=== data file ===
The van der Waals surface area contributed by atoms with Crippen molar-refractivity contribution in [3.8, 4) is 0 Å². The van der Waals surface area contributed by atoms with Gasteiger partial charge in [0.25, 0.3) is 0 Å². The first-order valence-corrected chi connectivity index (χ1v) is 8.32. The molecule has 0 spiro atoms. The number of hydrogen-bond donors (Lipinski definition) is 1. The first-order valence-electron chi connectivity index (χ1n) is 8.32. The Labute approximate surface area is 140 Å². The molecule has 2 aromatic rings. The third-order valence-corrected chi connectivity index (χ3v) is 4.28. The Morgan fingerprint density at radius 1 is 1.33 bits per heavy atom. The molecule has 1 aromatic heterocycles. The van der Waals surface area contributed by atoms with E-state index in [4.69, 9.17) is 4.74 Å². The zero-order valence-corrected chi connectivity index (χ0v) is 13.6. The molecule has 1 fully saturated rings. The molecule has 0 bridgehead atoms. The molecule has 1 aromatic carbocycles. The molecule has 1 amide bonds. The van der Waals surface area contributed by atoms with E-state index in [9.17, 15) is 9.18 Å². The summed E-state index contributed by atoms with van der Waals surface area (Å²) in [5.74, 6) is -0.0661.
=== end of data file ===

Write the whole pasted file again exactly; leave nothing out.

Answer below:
The van der Waals surface area contributed by atoms with Crippen molar-refractivity contribution in [3.8, 4) is 0 Å². The van der Waals surface area contributed by atoms with Gasteiger partial charge in [0.25, 0.3) is 0 Å². The first-order valence-corrected chi connectivity index (χ1v) is 8.32. The molecule has 0 spiro atoms. The number of hydrogen-bond donors (Lipinski definition) is 1. The first-order valence-electron chi connectivity index (χ1n) is 8.32. The Labute approximate surface area is 140 Å². The molecule has 2 aromatic rings. The third-order valence-corrected chi connectivity index (χ3v) is 4.28. The Morgan fingerprint density at radius 1 is 1.33 bits per heavy atom. The molecule has 1 aromatic heterocycles. The van der Waals surface area contributed by atoms with E-state index in [4.69, 9.17) is 4.74 Å². The zero-order valence-corrected chi connectivity index (χ0v) is 13.6. The molecule has 1 fully saturated rings. The molecule has 0 bridgehead atoms. The molecule has 1 aromatic carbocycles. The molecule has 1 amide bonds. The van der Waals surface area contributed by atoms with E-state index in [9.17, 15) is 9.18 Å². The summed E-state index contributed by atoms with van der Waals surface area (Å²) in [5.74, 6) is -0.0661.